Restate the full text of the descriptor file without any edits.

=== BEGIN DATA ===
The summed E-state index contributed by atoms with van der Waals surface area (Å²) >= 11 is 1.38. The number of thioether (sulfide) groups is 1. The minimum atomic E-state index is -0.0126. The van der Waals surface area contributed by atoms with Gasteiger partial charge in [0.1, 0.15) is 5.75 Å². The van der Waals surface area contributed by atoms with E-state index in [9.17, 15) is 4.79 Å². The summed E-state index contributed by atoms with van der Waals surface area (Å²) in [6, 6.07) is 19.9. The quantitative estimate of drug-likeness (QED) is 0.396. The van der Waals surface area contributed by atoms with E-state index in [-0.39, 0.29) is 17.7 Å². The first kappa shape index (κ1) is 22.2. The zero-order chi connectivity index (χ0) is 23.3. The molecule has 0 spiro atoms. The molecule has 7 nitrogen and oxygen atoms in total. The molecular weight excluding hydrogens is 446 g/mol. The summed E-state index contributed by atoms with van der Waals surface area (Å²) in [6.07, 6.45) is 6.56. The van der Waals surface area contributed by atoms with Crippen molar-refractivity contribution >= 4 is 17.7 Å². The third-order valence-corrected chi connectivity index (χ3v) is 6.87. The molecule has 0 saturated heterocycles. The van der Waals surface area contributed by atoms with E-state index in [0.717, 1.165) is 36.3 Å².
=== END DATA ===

The summed E-state index contributed by atoms with van der Waals surface area (Å²) >= 11 is 1.38. The number of thioether (sulfide) groups is 1. The minimum atomic E-state index is -0.0126. The van der Waals surface area contributed by atoms with Gasteiger partial charge in [0.1, 0.15) is 5.75 Å². The van der Waals surface area contributed by atoms with E-state index in [9.17, 15) is 4.79 Å². The summed E-state index contributed by atoms with van der Waals surface area (Å²) in [6, 6.07) is 19.9. The quantitative estimate of drug-likeness (QED) is 0.396. The van der Waals surface area contributed by atoms with E-state index in [-0.39, 0.29) is 17.7 Å². The first kappa shape index (κ1) is 22.2. The zero-order chi connectivity index (χ0) is 23.3. The molecule has 0 spiro atoms. The molecule has 7 nitrogen and oxygen atoms in total. The molecular weight excluding hydrogens is 446 g/mol. The summed E-state index contributed by atoms with van der Waals surface area (Å²) in [6.07, 6.45) is 6.56. The van der Waals surface area contributed by atoms with Crippen molar-refractivity contribution >= 4 is 17.7 Å². The third-order valence-corrected chi connectivity index (χ3v) is 6.87. The molecule has 0 saturated heterocycles. The van der Waals surface area contributed by atoms with E-state index in [0.717, 1.165) is 36.3 Å².